More on the Corporatization of Big-Time College Football and Our Institutions


In yesterday’s post, I highlighted the disproportion between the revenues being generated by major college football programs and the value of the scholarships provided to the 85 players per team permitted to receive scholarships.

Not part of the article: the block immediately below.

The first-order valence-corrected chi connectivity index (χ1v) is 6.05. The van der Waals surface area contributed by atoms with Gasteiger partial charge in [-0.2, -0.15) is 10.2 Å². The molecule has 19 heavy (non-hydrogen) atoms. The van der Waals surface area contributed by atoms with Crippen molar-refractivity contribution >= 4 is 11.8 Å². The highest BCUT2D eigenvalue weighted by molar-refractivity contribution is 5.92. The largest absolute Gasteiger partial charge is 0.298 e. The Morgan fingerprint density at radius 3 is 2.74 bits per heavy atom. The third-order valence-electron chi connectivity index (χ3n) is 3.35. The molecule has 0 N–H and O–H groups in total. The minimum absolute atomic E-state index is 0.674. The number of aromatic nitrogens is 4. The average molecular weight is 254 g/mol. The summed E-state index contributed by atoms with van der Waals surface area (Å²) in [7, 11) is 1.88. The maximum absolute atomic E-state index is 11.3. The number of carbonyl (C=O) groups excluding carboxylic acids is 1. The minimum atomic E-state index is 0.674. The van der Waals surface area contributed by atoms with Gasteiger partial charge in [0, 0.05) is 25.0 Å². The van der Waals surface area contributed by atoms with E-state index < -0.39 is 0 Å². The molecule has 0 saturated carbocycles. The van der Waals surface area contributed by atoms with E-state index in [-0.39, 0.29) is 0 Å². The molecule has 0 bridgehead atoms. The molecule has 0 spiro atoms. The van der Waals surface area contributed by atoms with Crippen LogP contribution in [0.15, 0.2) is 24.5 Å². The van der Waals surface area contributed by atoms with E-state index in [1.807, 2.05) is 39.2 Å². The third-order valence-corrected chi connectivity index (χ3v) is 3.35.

If the compensation being received by the players seems disproportionately low, that being received by the coaches heading major programs seems disproportionately high—if not in comparison to the revenues being generated, certainly in comparison to what the players are receiving and in comparison to what anyone else in the universities is receiving, including the very generously compensated presidents. (Let me be clear: I am not at all suggesting that the presidents’ compensation be increased to what the coaches are receiving. I am, in effect, raising the issue of why the coaches’ salaries have gotten so high, and I am not at all questioning why the presidents’ salaries are not even higher than what they already are.)

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